MENS HEALTH - How to look after yourself and have a healthier and longer life.
The following article was compiled by Dr. Ciara Kelly and published in the Living Section of the Sunday Independent.
The current life expectancy of an Irish man is 78 years, a full five years less than their female counterpart. How can Irish men narrow that gap.
This is the number one killer and can strike from your thirtys. Men are at significantly increased risk of heart disease compared to women, but can be significantly decreased by changing your lifestyle. So what should you do to add back those extra years of life!
Stop smoking – easiest way to live longer.
Smokers on average live a full ten years less than their non-smoking counterparts. Stopping smoking reduces your risk of heart disease but also your risk of stroke, cancer, vascular disease and Alzheimers to mention a few. There are lots of ways to quit – Nicotine replacement therapy in the form of patches, gum and inhalers almost double your chances of success. Alternatives such as acupuncture, hypnosis addiction counselling help too.
Lower your Cholesterol
Most Irish men have high cholesterol, which is strongly linked to heart disease, vascular disease and stroke. A healthy diet is low in bad cholesterol – like fried foods and fatty meats. Diets containing good cholesterol – like oily fish, avacados and rapeseed oil, help bring your cholesterol under control. Porridge oats and plant sterols also help. Keeping your cholesterol level below five reduces your risk of heart disease by a third.
Blood pressure tends to rise with age but for optimum health it should be below 140/90 and ideally closer to 120/80. High blood pressure puts a strain on your heart and blood vessels which cause them to wear out more quickly. Reducing your intake of salt, caffeine and alcohol in your diet will lower your blood pressure. Take regular exercise – which reduces your Heart rate – and so lowers your blood pressure and maintain a healthy BMI – to stop your heart from working so hard.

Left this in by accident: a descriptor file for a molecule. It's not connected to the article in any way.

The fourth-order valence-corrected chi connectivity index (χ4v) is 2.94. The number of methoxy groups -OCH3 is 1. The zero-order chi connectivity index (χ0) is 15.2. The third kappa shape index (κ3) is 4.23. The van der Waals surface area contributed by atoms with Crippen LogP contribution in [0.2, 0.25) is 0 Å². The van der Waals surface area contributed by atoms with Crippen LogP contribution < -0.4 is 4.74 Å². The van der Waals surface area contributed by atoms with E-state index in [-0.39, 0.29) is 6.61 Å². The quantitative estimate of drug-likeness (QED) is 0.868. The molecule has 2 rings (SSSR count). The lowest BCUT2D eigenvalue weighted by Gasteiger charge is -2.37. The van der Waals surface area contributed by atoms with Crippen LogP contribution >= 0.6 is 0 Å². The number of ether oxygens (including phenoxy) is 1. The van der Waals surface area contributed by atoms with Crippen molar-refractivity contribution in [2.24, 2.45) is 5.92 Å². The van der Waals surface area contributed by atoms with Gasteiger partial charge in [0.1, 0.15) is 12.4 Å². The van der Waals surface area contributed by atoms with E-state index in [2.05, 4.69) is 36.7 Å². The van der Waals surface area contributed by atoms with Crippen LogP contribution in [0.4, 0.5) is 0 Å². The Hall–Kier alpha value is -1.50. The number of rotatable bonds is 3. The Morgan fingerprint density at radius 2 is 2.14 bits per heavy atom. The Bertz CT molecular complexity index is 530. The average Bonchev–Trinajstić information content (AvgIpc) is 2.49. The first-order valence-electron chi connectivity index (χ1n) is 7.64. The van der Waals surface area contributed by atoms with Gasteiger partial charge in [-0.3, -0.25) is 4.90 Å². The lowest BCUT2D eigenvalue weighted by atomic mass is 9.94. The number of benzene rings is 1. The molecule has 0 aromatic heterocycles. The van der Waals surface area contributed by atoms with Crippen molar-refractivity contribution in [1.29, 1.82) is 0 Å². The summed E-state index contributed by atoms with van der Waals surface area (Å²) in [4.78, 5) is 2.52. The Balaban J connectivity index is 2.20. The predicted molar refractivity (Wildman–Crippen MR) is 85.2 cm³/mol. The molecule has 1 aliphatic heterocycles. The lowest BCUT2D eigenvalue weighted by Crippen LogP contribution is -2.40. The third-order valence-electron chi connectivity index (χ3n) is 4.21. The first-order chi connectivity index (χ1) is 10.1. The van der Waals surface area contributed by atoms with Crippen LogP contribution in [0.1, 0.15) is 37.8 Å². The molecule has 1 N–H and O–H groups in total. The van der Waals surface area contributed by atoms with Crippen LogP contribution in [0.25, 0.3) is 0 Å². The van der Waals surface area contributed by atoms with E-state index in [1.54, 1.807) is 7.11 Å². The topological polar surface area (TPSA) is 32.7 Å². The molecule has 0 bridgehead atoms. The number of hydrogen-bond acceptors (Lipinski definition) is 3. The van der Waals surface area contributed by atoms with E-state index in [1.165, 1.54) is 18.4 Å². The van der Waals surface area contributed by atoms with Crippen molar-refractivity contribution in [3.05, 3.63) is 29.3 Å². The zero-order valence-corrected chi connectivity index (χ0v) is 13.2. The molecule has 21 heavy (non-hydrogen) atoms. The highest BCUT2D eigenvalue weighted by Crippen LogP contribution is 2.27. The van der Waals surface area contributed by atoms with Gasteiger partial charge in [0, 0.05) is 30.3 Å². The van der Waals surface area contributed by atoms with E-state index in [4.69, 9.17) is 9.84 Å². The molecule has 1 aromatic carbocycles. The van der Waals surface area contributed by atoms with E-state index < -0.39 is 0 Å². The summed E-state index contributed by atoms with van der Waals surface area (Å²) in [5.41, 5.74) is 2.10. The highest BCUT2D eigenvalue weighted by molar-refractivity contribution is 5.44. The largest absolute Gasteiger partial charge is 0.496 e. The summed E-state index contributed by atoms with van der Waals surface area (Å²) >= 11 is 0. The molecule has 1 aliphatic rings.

Men should have a waist circumference below 37 inches. You measure your waist at your belly button so even if you wear 36 inch trousers – if your belly is hanging over – 36 is not your true waist.
Alcohol is the single biggest risk factor for death in Irish men under 30 years of age – through accidents, assaults and suicides. Alcohol is a depressant. It affects relationships, careers, finances and your ability to function. We have one of the highest rates of male suicides in the world. Excessive alcohol makes you eight times more likely to commit suicide. Two thirds of Irish men drink excessively. The maximum recommended weekly limit of alcohol for men is 17 units or eight and a half pints.
Depression and stress
Irish men over 55 have a higher rate of depression than women. Alcohol plays a huge role in Irish men’s mental health and if you are suffering from stress, anxiety or low mood you should avoid it. Mental Health issues are fixable but you need to seek help by speaking to someone about counselling and /or medication.
Sex, Marriage and your Prostate
Sex is great for men. It releases hormones that make you feel happy and calm and it fosters intimacy, which is important. The feeling of connectedness to another person is something we all crave and sex has a role in that. It burns 300 Kcals in an hour – and so is a good form of exercise. Regular ejaculation is also thought to reduce the incidence of prostate cancer – the most common male cancer. Married men live longer that singletons. Their stress levels and blood pressure are lower and it also seems that those men that are in a relationship take better care of themselves, eat better, exercise more and are likely to be economically secure and also have the benefit of a sense of social connection and inclusion. Our mental health is strongly linked to having a supportive relationships.
Basic hygiene to avoid contacting infections that can lead to serious complications that can affect the heart or other body systems is a cornerstone of good health. Men often are not great at looking after their health. Getting problems sorted and have occasional check-ups with your GP especially from middle-age can prevent problems from arising or getting worse and can maximise your life expectancy.
The benefits of health screening can be felt by both the employer and the employee alike. Health screening is an effective way of increasing employee morale, and leads to reduced sickness and levels of absenteeism.
Smoking Cessation Programmes, Carbon Monoxide Lung Analysis, Cardiovascular Risk Assessment, Alcohol Awareness/Risk Assessment, Spirometry, Celiac Testing, Weight and Stress Management.